In "To Kill a Mockingbird", why does Scout quiz Atticus about his visit to the Radley house?To Kill a Mockingbird by Harper Lee.

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parkerlee eNotes educator| Certified Educator

Scout has heard all kind of rumours about Boo Radley and she wants to check her father's version against that of such people as the town gossip Miss Stephanie Crawford.

According to local tales, Boo is a drooling maniac, a peeping Tom, prone to violence (as when he stabbed his father in the leg with a pair of scissors). He also eats raw squirrels and prowls around at night, much like a nocturnal animal. All of this is interesting enough, but even to Scout, these stories have a hollow ring....

Scout knows her father is an honest man, not given to exaggeration or gullible enough to fall for 'tall tales.' She wants to get more reliable information from a more reliable source. So she pops the question to Atticus since she knows that is the best place to go.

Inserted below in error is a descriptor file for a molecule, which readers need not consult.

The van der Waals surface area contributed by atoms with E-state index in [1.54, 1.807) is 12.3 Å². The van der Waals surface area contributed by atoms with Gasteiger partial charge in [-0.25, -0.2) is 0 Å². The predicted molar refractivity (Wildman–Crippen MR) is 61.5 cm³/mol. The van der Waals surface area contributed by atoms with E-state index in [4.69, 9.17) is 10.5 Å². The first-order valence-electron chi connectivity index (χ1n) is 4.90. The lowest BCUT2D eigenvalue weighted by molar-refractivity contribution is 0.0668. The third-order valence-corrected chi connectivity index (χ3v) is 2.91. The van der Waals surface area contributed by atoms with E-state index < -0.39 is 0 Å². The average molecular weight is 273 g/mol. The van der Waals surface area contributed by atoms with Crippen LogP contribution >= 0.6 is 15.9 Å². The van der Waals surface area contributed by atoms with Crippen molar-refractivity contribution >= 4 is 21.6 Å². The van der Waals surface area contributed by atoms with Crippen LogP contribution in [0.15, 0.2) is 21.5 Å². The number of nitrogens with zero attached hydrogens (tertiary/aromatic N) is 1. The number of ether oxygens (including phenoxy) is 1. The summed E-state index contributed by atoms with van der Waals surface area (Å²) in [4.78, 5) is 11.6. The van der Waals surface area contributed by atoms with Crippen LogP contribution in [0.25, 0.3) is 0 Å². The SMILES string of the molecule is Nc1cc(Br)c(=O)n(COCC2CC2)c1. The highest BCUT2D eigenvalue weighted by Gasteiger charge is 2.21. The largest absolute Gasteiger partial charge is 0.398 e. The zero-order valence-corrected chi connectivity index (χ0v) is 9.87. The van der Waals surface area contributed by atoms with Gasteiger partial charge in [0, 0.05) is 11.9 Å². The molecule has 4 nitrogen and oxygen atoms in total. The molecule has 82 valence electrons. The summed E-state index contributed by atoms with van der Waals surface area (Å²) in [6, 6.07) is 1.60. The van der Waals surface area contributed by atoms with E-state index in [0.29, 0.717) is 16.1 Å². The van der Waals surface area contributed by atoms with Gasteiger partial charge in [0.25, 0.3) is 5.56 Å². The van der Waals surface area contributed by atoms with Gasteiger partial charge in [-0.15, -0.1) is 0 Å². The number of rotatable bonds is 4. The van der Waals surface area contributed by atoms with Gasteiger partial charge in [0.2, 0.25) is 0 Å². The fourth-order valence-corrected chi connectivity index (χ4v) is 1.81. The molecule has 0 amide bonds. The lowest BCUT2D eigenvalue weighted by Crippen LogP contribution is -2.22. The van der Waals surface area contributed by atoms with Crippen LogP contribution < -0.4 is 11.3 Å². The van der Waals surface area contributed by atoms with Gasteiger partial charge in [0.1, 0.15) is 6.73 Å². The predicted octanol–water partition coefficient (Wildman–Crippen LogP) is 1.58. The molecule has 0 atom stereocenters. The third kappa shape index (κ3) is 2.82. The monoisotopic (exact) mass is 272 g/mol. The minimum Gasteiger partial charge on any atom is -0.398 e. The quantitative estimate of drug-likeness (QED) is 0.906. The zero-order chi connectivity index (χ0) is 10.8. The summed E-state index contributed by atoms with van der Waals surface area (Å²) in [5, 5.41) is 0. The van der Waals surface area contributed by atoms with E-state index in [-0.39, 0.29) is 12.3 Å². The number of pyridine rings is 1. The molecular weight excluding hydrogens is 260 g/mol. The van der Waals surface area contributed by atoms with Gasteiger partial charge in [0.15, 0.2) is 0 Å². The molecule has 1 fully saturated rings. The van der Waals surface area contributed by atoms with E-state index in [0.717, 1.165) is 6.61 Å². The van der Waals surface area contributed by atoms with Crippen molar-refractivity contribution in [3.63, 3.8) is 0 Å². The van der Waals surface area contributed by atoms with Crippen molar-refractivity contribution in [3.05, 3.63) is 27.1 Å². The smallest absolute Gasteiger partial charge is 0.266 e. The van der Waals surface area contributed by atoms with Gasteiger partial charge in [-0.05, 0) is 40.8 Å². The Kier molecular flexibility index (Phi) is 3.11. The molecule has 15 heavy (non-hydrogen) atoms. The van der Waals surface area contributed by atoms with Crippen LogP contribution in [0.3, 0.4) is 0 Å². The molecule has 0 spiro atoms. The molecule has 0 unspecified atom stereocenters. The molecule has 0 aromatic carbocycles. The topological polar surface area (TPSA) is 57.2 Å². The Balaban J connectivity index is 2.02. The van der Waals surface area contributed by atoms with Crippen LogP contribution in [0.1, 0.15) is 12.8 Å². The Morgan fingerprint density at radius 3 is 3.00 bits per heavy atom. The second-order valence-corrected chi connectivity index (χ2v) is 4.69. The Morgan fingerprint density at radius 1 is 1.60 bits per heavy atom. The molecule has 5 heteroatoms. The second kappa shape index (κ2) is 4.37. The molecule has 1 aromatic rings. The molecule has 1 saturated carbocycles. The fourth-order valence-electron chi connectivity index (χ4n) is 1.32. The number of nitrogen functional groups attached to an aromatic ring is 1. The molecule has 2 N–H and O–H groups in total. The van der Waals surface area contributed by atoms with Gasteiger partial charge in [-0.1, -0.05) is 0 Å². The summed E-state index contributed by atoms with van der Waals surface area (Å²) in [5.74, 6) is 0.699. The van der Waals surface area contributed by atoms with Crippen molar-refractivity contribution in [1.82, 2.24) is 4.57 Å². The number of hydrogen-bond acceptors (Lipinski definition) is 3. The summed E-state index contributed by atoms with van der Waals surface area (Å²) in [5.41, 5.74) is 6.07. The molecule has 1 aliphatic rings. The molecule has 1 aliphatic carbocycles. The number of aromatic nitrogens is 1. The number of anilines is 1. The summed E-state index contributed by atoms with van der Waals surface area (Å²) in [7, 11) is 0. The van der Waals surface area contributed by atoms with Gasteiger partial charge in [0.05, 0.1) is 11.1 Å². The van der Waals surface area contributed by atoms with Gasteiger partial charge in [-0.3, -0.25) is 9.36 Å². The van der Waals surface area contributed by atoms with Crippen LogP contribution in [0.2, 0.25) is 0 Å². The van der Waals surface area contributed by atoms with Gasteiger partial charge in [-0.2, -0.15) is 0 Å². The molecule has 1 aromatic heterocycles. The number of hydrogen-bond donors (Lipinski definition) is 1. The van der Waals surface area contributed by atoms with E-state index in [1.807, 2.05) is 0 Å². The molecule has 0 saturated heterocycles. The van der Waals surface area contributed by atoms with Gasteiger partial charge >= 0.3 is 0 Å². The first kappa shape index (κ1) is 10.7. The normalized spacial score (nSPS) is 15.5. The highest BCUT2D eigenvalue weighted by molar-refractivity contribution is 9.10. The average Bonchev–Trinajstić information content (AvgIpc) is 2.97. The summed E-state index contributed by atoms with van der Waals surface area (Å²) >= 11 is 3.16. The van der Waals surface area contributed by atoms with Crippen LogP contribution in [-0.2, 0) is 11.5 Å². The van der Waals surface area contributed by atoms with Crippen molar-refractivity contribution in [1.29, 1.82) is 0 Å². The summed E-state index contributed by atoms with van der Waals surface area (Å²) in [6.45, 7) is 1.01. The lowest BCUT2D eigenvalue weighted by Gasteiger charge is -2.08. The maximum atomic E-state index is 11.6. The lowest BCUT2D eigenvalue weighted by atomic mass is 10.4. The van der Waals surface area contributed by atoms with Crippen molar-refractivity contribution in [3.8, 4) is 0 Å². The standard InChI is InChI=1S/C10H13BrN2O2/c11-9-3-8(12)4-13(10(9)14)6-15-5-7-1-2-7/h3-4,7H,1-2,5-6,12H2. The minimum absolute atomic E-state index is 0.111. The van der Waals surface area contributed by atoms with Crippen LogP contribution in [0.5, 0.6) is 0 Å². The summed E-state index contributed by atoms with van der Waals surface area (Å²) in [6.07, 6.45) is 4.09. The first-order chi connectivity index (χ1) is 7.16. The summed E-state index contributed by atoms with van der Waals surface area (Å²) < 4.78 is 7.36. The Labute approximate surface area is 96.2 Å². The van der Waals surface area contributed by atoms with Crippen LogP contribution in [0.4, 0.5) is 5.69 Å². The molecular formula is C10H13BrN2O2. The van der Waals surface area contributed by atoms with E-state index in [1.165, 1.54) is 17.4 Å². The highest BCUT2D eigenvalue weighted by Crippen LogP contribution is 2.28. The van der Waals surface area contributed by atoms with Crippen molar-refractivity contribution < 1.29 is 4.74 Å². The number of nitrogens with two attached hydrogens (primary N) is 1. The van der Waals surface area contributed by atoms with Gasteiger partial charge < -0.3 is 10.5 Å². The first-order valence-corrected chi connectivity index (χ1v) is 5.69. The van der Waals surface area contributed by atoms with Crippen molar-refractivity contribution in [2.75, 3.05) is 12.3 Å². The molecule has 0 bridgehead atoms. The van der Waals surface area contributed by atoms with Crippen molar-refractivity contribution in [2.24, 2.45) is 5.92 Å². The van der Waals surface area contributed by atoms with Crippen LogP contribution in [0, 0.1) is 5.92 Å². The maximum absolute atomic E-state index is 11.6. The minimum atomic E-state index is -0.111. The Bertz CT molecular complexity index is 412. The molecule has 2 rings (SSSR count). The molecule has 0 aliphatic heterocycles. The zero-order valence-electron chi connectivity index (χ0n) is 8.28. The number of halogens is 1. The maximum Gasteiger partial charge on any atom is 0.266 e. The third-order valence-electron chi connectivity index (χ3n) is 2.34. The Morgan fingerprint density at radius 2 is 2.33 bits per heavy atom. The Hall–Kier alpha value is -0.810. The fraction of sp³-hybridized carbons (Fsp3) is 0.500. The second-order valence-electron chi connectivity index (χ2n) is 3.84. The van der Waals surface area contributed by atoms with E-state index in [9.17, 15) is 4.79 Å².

engtchr5 eNotes educator| Certified Educator

Boo Radley is thought to be a "malevolent phantom" at this stage in the book; that is, rumors have circulated about him being a criminal, a madman, a stalker, and other unkind labels. It was also rumored that he was kept chained to his bed by his father, Nathan Radley.

With all of this information, Scout and Jem's curiosity about the Radley place is great. So, when Atticus returns from a trip to the home that generates such interest, Scout asks him about the state of affairs within the house to try and ascertain just exactly how things truly are over there. Atticus is the picture of forthrightness throughout this novel, and Scout knows he can be relied upon for an objective account. 

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To Kill a Mockingbird

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